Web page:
It's not that I haven't been active on the RPG front.  Far from it.  Very far from it, in fact.  It's just that I haven't been able to get off my ass to write about it.  After all, it typically involves a lot of writing in the first place.

So why don't I just run through stuff on my RPG radar?

Wednesday, January 3, 2018

The Sandbox and the Railroad - then and now

Been a while, huh? Well, that's life in the OSR blogosphere! It's been a pretty happy holidays here at chéz A& gaming loot for x-mas or my birthday, but that's OK.  I'm a big boy now, and I buy my own games. I'm already pretty gamed-up here.

Anyway, I picked up a mess of interesting games recently.  Too many to read, much less catalog in a single post. And that also includes a sprinkling of Steam games (you may have heard about the winter sale, no?).

Apparently, I haven't played all the games...

And from that material I draw the topic of this post i.e. comparing sandbox/railroad concepts between then and now. Specifically, I'd like to compare two very different games: Shadows Over Bögenhafen, the classic Warhammer Fantasy adventure, and The Escapists 2, a recent videogame.

Weird comparison, huh?

Thursday, December 14, 2017


So I took part in an interesting thread on the DCC G+ group today.  It's one of those perennial OSR discussions about "race-as-class," which is all fine and dandy, but Von Ether half-jokingly raised the idea of "human-as-class"...and that gave me a bunch of ideas.

Basically, humans tend to be the individualistic and practical explorers in a lot of know, Space Americans. Other races are assigned these far more specialized and homogenized cultures that represent only small facets of our lifestyle. I'm talking about lazy Star Trek tropes like the eternally-warlike Klingons and coldly rational Vulcans.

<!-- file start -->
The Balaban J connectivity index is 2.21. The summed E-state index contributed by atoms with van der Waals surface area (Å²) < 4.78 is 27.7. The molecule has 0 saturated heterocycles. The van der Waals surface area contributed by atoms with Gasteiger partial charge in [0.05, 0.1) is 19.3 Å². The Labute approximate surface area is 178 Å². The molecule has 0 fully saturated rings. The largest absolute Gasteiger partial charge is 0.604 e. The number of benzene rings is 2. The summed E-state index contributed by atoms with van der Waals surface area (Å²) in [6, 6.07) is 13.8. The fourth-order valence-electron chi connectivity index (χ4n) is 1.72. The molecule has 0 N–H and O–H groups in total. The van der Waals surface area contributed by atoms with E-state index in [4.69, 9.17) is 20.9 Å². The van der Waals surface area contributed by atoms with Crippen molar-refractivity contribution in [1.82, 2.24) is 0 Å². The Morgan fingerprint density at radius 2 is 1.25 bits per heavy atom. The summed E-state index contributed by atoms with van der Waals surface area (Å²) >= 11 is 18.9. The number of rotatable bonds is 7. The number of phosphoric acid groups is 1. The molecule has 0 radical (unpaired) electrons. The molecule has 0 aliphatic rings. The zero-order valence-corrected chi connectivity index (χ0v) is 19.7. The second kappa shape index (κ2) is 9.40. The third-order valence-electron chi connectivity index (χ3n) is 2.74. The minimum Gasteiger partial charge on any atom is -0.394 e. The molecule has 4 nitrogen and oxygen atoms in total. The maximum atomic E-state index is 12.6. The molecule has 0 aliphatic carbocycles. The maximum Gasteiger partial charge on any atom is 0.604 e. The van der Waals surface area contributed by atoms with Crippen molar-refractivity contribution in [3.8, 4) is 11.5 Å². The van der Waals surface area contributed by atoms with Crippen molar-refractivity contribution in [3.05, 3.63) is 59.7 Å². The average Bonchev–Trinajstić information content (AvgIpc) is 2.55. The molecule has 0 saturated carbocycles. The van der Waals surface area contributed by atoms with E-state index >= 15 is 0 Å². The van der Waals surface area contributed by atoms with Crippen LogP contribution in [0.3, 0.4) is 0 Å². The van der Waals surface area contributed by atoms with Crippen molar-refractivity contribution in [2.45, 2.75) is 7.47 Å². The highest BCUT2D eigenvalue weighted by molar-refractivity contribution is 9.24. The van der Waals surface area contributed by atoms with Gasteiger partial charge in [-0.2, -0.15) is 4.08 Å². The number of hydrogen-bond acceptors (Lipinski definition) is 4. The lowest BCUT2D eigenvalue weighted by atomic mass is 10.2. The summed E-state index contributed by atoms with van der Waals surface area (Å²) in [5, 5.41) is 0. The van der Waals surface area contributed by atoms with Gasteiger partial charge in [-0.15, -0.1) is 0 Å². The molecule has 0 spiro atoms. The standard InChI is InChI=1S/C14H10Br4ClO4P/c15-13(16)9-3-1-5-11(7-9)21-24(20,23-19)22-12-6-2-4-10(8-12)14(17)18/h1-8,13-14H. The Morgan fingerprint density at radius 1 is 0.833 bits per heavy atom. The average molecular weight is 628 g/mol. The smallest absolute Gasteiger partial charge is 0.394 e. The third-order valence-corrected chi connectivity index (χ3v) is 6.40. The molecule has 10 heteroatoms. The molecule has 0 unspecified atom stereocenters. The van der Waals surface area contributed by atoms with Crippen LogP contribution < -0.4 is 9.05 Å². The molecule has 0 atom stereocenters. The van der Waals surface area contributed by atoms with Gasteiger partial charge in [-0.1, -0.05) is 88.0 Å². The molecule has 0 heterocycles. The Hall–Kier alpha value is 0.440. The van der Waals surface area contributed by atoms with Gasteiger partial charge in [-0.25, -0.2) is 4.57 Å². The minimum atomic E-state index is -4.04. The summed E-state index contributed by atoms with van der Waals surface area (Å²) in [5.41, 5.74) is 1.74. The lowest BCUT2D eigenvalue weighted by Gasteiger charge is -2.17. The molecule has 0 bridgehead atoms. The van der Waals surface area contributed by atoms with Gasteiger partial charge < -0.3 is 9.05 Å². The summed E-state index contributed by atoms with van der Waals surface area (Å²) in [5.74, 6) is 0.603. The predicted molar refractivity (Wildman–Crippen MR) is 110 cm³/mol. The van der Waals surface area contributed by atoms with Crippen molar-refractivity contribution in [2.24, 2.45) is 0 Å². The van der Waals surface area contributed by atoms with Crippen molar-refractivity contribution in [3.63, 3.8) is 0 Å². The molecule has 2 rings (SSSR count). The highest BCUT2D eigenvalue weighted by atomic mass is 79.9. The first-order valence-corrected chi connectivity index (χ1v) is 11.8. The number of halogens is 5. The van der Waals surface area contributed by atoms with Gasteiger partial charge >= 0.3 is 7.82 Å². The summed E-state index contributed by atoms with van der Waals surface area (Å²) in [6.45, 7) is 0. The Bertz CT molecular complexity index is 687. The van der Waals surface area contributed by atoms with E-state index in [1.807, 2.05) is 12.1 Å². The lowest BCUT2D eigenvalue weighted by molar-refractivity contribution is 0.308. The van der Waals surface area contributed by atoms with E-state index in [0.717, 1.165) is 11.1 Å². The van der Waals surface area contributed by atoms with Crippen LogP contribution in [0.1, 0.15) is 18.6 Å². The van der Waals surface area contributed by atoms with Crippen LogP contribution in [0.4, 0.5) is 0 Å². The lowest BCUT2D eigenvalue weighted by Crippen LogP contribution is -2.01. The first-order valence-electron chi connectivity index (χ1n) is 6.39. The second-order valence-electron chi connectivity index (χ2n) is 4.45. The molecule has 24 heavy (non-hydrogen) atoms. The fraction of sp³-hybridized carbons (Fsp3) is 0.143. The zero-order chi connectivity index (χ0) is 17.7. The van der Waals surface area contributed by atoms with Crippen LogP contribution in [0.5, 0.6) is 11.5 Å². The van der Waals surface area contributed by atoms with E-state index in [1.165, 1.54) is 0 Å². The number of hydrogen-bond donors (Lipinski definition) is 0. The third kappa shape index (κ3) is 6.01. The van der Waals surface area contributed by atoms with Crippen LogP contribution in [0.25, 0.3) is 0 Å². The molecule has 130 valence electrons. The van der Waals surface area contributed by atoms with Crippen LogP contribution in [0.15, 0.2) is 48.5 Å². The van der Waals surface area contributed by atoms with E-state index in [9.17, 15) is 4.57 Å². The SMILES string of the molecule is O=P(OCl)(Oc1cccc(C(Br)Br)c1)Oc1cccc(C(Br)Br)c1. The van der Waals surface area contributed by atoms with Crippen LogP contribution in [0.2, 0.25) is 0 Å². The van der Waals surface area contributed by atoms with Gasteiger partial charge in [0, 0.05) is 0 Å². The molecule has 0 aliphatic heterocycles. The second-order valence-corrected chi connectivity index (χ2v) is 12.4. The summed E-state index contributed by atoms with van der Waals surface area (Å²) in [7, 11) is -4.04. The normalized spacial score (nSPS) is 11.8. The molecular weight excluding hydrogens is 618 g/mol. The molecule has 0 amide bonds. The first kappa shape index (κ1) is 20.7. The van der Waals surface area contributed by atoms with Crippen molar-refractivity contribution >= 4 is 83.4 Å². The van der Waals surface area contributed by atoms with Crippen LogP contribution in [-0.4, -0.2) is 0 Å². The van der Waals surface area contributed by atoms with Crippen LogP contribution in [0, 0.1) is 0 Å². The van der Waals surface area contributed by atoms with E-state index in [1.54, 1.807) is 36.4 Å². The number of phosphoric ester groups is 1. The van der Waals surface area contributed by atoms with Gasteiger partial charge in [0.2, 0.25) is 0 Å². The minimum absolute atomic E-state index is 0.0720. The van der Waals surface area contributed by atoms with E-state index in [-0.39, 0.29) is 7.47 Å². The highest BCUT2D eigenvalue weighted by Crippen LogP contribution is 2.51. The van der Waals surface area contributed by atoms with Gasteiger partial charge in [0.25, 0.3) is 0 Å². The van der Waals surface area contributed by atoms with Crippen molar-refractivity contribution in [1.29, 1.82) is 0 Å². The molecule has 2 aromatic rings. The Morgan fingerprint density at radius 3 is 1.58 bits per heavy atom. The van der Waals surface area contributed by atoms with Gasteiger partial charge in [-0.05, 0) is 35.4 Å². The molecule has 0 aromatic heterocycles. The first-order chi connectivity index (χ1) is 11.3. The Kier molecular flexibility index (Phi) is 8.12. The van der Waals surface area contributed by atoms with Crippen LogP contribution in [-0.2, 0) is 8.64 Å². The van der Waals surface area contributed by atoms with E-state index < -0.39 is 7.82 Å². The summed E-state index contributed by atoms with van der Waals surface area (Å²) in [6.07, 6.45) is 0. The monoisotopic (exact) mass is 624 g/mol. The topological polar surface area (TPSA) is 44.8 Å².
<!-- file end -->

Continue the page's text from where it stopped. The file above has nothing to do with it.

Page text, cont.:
Watch out for Space Americans, man

The same is often true of various demi-human races in fantasy settings, to an extent.  So not only are these mythological entities scrubbed clean of mystery by allowing players to run them, but they are further constrained by unimaginative stereotypes.  Dwarves are grumpy, greedy, industrious and proud.  Elves are elegant and aloof, often advanced but in decline. These lazy cliches have had all the life stamped out of them since Tolkien.

But what if humans were the strange and threatening aliens who belong to a heavily-stereotyped culture?  I proposed two possibilities in the thread: humans-as-orcs and humans-as-elves.

Friday, November 17, 2017

My own private Anomaly

I've mentioned here before how I've adapted Patrick Wetmore's brilliant Anomalous Subsurface Environment for my house campaign.  Or rather, I'm mentioned that I've adapted it, if not how.  Which is mostly fair, since I didn't start out with any major changes besides the stats and mechanics.  After all, I had a rationale to explain that the party traveled to the Land of One-Thousand Towers from their homeworld, allowing the two settings to be almost entirely distinct.  In other words, there was no need to figure out how to integrate ASE into my home setting.

I dig the metal bard in the lower right corner wailing on his ax

Given that I've been moving to a somewhat more ad hoc approach to GMing (perhaps better described as just-in-time design i.e. desperate brainstorming the night before and not a moment earlier), it makes sense that I didn't bother to think about things in great detail.  I'm into a more organic approach to world building, although I'm careful to avoid the pitfalls of illusionism.  Suffice to say, my approach was to just start with straight-up ASE and let it evolve from there.

And evolve it has.  At this point, some of the heretofore unimagined backstory is starting to coalesce.  I now know a lot more about what makes this world tick.  I know why wizards are all insane, and why their magical tools don't work after they are killed.  I know what happened to the ancient civilization that discovered/created the ASE.  Heck, I even know what the ASE is.  

At least, now I know all these things in the context of my own campaign.  And I'd like to share it with you.  It all started to come together when I tried to imagine a reason that my players might venture forth from Denethix to visit a distant village by the name of Carrowmere...